Excerpts from Fanny Seward's Diary
Frances Adeline ("Fanny") Seward (1844–1866), the only daughter of Frances and William Henry Seward, aspired to be a writer. At the age of 14, she began keeping a diary, starting on December 25, 1858 and continuing until October 7, 1866. Having contracted typhoid fever as a child, Fanny remained in poor health for the remainder of her life and was just 22 years old when she died. The last journal entry is dated three weeks before her death. Fanny’s mother, Frances Seward, was also often ill and preferred the relatively quiet of her Auburn family home to the hectic Washington social life, leaving hostess duties for the family’s Washington social affairs to Fanny.
Fanny wrote both fiction and poetry but it is her dramatic "eye-witness to history" accounts as recorded in her diaries for which she will be remembered. Reproduced here for the first time are digital facsimiles of diary entries, along with the complete transcriptions, for April 5th, 1865, the day of William Henry Seward’s near fatal carriage accident and continuing through April 14th, 1865, the day of Lincoln’s assassination and the failed assassination attempt on Seward. The entries have now been transcribed in their entirety including cross-outs and no attempt has been made to modernize spellings; mistakes in spelling and punctuation are as originally written.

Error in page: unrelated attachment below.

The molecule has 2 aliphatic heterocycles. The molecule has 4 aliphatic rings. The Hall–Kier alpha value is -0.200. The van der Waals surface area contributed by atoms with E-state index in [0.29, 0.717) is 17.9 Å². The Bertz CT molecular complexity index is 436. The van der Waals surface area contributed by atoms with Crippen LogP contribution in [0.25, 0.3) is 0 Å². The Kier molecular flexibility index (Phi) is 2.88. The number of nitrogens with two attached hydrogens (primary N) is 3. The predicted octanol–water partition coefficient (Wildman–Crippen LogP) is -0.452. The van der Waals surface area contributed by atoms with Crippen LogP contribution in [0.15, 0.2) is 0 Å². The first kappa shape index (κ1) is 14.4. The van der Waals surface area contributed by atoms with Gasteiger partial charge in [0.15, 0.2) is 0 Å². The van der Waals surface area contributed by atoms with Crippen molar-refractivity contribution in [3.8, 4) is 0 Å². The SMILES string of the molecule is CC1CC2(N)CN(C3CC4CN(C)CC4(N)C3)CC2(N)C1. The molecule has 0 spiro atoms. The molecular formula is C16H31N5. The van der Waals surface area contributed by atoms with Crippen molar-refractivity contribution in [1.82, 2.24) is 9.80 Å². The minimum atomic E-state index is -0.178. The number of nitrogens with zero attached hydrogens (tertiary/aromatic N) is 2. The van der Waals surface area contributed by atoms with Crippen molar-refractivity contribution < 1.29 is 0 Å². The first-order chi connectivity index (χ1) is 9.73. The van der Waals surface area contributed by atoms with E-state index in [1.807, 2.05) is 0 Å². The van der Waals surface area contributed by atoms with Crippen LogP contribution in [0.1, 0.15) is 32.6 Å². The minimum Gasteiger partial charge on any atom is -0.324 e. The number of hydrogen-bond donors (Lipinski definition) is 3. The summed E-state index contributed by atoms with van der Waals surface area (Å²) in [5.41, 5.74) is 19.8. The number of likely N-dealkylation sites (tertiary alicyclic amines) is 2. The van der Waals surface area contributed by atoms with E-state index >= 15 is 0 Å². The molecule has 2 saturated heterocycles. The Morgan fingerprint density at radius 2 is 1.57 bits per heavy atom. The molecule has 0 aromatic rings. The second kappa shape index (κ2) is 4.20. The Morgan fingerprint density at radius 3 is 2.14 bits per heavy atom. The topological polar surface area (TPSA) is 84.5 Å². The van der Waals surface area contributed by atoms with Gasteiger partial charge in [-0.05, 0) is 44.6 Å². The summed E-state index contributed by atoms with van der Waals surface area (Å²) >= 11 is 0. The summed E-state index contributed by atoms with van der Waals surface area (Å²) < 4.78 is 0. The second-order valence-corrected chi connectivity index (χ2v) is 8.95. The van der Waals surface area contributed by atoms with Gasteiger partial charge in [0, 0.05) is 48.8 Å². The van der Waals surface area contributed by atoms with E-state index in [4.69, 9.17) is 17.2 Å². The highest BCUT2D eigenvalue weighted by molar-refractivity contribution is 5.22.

For the most part, these transcriptions have been taken from Patricia Carley Johnson’s University of Rochester, PhD Thesis, 1963Sensitivity and Civil War: The Selected Diaries and Papers, 1858-1866, of Frances Adeline (Fanny) Seward.
Start reading the excerpts here.